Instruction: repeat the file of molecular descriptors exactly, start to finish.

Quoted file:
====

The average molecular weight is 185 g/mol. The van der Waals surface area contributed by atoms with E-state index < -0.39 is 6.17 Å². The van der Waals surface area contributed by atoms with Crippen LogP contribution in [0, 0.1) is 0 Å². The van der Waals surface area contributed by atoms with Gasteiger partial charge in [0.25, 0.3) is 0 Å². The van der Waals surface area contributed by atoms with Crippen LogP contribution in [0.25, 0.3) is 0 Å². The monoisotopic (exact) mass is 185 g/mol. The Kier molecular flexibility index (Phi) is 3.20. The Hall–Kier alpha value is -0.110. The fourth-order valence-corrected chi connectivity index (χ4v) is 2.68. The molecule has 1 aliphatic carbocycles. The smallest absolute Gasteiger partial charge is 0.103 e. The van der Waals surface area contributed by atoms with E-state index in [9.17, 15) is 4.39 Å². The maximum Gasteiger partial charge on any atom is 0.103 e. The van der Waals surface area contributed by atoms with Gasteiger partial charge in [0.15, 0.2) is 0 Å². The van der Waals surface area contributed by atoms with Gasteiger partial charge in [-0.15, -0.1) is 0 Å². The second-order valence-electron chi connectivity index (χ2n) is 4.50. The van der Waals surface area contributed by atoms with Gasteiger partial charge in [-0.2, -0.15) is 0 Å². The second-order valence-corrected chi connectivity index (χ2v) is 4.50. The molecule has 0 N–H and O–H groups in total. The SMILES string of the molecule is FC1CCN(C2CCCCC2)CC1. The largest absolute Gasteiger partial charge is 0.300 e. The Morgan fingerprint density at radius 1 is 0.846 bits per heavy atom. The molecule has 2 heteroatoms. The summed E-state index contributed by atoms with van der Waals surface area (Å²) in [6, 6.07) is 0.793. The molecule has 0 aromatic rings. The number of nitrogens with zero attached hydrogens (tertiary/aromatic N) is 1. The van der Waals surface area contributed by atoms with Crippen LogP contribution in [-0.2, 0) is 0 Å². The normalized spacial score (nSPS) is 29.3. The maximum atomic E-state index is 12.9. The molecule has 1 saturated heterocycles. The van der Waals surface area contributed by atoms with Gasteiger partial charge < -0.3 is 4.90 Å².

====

The average molecular weight is 185 g/mol. The van der Waals surface area contributed by atoms with E-state index < -0.39 is 6.17 Å². The van der Waals surface area contributed by atoms with Crippen LogP contribution in [0, 0.1) is 0 Å². The van der Waals surface area contributed by atoms with Gasteiger partial charge in [0.25, 0.3) is 0 Å². The van der Waals surface area contributed by atoms with Crippen LogP contribution in [0.25, 0.3) is 0 Å². The monoisotopic (exact) mass is 185 g/mol. The Kier molecular flexibility index (Phi) is 3.20. The Hall–Kier alpha value is -0.110. The fourth-order valence-corrected chi connectivity index (χ4v) is 2.68. The molecule has 1 aliphatic carbocycles. The smallest absolute Gasteiger partial charge is 0.103 e. The van der Waals surface area contributed by atoms with E-state index in [9.17, 15) is 4.39 Å². The maximum Gasteiger partial charge on any atom is 0.103 e. The van der Waals surface area contributed by atoms with Gasteiger partial charge in [0.15, 0.2) is 0 Å². The van der Waals surface area contributed by atoms with Gasteiger partial charge in [-0.15, -0.1) is 0 Å². The second-order valence-electron chi connectivity index (χ2n) is 4.50. The van der Waals surface area contributed by atoms with Gasteiger partial charge in [-0.2, -0.15) is 0 Å². The second-order valence-corrected chi connectivity index (χ2v) is 4.50. The molecule has 0 N–H and O–H groups in total. The SMILES string of the molecule is FC1CCN(C2CCCCC2)CC1. The largest absolute Gasteiger partial charge is 0.300 e. The Morgan fingerprint density at radius 1 is 0.846 bits per heavy atom. The molecule has 2 heteroatoms. The summed E-state index contributed by atoms with van der Waals surface area (Å²) in [6, 6.07) is 0.793. The molecule has 0 aromatic rings. The number of nitrogens with zero attached hydrogens (tertiary/aromatic N) is 1. The van der Waals surface area contributed by atoms with Crippen LogP contribution in [-0.2, 0) is 0 Å². The normalized spacial score (nSPS) is 29.3. The maximum atomic E-state index is 12.9. The molecule has 1 saturated heterocycles. The van der Waals surface area contributed by atoms with Gasteiger partial charge < -0.3 is 4.90 Å².